The Portland Trail Blazers rattled off their second straight impressive pre-season game tonight, defeating the Toronto Raptors 106-101. As with all things exhibition, the final score matters less than the manner of victory. Juicy goodness from Jusuf Nurkic, Damian Lillard, and CJ McCollum, solid showings from rookies, and a couple key contributions from veterans added up to an efficient, if not beautiful, performance that the Blazers can be proud of.
To hear more about the game flow and see video of crucial plays, make sure to check out our instant recap. Here are the significant developments from team and individual perspectives.
Quickness and mobility, particularly among frontcourt players, played a huge role in Portland’s success tonight. The game followed a consistent theme. When feet stopped, so did the momentum. When players moved, the scoreboard did too.
The starting guards kicked things off by driving down the lane, then dishing to open shooters. Once the floor was spread, all bets were off for Portland’s fleet-footed corps of bigs. Whenever Nurkic, Caleb Swanigan, or Zach Collins got into open space, an easy conversion was coming at the rim. When the defense closed, the big men found open shooters. As long as this pattern held, the Raptors couldn’t keep up.
During relatively-rare one-on-one possessions, the Blazers stalled. Nurkic had trouble scoring against Jonas Valanciunas in straight post possessions. Portland guards usually missed pull-ups off of extended dribbles. This was an offense of a thousand flying daggers, punctuated by the occasional sledgehammer dunk. The Blazers are not built to get on horses, armor up, and tournament joust.
Portland’s strongest attack came from beyond the arc; they shot 40% from three-point range. Training Camp invitee Anthony Morrow splashed 4 of 5 triples while McCollum contributed 4 of 6. Add in Pat Connaughton and the Blazers tallied 10 makes out of 15 attempts from the shooting guard position alone...significant when opponents gear up to stop the point guard and center. Ironically, three-pointers are Toronto’s bread and butter. Portland hit more (14 to 13) and shot a better percentage (40% to 30%).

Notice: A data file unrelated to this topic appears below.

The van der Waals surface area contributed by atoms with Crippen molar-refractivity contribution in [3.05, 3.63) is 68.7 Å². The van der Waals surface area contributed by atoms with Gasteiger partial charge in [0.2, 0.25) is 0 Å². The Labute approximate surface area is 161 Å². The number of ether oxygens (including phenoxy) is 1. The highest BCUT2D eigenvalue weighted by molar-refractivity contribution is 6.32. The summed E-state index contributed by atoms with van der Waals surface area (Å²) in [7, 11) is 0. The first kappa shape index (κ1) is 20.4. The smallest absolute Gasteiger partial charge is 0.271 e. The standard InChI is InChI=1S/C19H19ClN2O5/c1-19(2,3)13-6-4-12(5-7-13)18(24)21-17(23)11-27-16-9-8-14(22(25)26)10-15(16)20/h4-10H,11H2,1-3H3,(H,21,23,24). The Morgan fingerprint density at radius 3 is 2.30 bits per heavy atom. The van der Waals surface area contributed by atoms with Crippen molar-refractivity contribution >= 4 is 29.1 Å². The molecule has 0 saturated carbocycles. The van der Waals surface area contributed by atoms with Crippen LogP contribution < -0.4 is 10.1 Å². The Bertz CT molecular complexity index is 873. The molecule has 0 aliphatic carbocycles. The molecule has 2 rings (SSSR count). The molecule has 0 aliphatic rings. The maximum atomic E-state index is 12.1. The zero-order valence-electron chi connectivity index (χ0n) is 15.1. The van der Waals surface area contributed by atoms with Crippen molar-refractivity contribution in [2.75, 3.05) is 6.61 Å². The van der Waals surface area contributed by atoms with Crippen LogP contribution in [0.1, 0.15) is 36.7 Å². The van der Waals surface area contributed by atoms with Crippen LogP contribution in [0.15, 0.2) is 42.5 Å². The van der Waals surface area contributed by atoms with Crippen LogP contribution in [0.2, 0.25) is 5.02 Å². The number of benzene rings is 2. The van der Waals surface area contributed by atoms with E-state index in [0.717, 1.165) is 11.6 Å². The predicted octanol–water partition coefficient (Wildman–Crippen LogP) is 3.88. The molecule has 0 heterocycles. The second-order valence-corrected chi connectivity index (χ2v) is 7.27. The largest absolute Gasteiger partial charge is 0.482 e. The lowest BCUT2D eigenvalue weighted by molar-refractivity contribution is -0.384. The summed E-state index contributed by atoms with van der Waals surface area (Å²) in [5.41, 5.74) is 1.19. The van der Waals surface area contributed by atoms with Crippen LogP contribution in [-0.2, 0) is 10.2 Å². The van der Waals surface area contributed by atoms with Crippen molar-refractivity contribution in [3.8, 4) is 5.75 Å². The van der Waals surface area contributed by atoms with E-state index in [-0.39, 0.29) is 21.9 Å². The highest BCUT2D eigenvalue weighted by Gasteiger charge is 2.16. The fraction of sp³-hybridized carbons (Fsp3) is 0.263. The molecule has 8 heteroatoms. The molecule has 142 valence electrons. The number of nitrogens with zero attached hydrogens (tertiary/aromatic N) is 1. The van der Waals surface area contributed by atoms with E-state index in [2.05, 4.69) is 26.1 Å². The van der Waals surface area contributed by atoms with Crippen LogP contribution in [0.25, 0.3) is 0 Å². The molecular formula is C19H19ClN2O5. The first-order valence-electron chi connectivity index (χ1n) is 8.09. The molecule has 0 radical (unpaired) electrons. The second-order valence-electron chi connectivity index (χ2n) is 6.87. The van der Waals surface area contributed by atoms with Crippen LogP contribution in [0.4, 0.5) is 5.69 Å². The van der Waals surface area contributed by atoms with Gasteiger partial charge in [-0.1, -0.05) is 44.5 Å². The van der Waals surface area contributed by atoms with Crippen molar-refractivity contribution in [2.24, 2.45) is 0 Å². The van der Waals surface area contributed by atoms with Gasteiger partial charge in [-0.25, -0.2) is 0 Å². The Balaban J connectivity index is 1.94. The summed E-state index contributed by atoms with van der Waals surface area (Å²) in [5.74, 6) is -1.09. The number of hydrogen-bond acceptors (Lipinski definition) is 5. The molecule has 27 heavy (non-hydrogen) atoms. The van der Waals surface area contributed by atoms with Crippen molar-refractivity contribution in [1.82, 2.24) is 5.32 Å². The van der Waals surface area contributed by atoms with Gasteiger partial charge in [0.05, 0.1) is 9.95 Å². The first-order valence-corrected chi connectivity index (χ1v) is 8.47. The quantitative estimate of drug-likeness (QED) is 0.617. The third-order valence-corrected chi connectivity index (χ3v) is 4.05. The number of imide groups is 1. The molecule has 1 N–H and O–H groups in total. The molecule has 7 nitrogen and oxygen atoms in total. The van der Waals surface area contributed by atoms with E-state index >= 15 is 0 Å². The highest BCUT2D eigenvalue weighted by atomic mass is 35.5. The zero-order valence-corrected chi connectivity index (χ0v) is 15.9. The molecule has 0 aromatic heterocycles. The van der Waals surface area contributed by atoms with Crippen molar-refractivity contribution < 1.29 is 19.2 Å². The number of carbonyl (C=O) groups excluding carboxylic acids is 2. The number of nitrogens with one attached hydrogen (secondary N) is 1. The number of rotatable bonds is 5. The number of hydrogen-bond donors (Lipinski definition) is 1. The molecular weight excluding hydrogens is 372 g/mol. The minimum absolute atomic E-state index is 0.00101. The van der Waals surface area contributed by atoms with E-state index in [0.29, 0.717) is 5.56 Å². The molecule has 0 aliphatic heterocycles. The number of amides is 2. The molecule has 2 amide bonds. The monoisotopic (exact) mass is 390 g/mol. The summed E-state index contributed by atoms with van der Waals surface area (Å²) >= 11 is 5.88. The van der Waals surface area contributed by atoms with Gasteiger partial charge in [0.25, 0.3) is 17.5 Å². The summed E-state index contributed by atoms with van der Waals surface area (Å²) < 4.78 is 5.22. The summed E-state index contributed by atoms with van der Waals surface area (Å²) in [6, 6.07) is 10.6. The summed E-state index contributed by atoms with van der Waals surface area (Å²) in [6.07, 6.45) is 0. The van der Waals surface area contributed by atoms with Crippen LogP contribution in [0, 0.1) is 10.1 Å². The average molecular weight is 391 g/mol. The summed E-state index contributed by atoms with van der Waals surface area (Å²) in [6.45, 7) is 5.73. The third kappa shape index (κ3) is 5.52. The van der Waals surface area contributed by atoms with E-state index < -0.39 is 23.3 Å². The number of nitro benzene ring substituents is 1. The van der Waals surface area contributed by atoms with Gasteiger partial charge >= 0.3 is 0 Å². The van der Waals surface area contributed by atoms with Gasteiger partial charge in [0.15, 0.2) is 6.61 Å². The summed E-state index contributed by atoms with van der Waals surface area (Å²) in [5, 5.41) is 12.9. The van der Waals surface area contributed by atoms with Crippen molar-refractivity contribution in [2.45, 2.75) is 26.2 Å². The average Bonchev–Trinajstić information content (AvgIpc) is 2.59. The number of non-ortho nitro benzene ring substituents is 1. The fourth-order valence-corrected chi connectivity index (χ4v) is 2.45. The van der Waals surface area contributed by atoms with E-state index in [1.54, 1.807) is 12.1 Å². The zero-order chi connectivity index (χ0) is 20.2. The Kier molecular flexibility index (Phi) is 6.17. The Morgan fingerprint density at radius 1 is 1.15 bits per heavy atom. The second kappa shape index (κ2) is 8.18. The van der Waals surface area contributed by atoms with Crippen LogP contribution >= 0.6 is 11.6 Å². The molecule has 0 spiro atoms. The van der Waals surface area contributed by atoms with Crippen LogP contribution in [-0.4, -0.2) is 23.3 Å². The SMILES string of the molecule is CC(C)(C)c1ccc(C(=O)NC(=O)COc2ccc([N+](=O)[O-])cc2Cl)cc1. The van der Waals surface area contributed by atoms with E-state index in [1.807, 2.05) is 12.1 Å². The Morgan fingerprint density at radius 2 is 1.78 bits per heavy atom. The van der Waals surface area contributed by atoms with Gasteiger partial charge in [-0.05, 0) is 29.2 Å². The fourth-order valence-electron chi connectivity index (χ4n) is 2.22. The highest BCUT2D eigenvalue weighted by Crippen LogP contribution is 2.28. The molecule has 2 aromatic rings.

The evening’s most impressive moments came when alacrity spread to the defensive end of the floor...a wasteland for the Blazers in prior seasons. Swanigan, Nurkic, Zach Collins, and Moe Harkless all closed on opponents in hard-but-mature fashion. Swanigan and Harkless led a particularly stout third-quarter stretch by refusing to give up on plays. Few Blazers distinguished themselves straight up, but many and various were the close-outs rendered by active and willing legs. Portland’s new motto seems to be, “When in doubt, move.” That’s light years better than last year’s de facto theme: “Just pull the ball out of the net and score more.”
Rebounding helped the Blazers hold the fort even when the Raptors made runs. Toronto garnered but 4 offensive rebounds to 11 for Portland. This has been a legitimate, intimidating strength so far in the pre-season.
After two games, a summation of Portland’s emphases would run like this: move quickly, active hands, rebound and screen hard, find the open man. They did all of that tonight and more. Drawing conclusions from exhibition games is a fool’s errand, but the Blazers have done the right things as a team so far.
Jusuf Nurkic took 14 shots in 18 minutes of play, hitting 5. Some of those misses came when he bodied up and tried to score in the post...not his finest hour. As with all the Portland bigs, when he moved he was unstoppable. When he stopped, he looked like 3⁄4 of a player. But make no mistake, just the threat of a guard passing to Nurkic on a pick and roll charge down the lane drew enough defensive respect to give that guard a one-on-one layup attempt or a perimeter shooter an open look. Nurkic bent the defense tonight even when he didn’t touch the ball. His teammates weren’t as wide open when he left the floor.
Damian Lillard looked in mid-season form in Portland’s first game against the Phoenix Suns. Tonight his approach was more casual, his shot selection cavalier. He did tally 8 assists in 26 minutes...his primary focus. Meanwhile CJ McCollum shot and handled the ball like he was prepping for an All-Star game instead of practice. His release was so quick and deadly that the Raptors (minus DeMar DeRozan) didn’t know what to do with him.
Moe Harkless and Al-Farouq Aminu started this game. Each had good moments. Harkless moved well and had a spectacular blocked shot in the third period. Aminu helped clean the glass.
Once again accolades go to rookies Caleb Swanigan and Zach Collins. Each got long runs in the second half. Both set big screens. Swanigan is already a powerhouse on the boards. He and Nurkic spell big trouble for opponents on the offensive glass. Collins got into foul trouble but showed the ability to take contact and remain on his feet. Both are eager blue-collar guys...a quality missing from Portland’s rotation for a while.
Ed Davis had 5 rebounds in 15 minutes. His return is getting overshadowed by the rookies.
Evan Turner had another nice post-up move against a smaller Kyle Lowry.
While the Raptors were busy watching everybody else, Anthony Morrow lit fire to the twine in the second period. The Blazers are good at generating open perimeter looks. They haven’t been as good at actually hitting them. If Morrow makes the team, he could provide a partial solution...
Not all the Blazers excelled, though. Meyers Leonard had another tough game, fouling 4 times in 15 minutes, not stopping opponents otherwise, and hitting 1 of 6 shots. Pat Connaughton stroked 2 of 4 three-pointers, scoring 10 points in 20 minutes, but he was ineffective on perimeter closeouts and it’s hard to see him getting minutes once the regular season starts.
The Blazers face the Los Angeles Clippers on Sunday at Staples Center. Game Time will be 12:30, Pacific.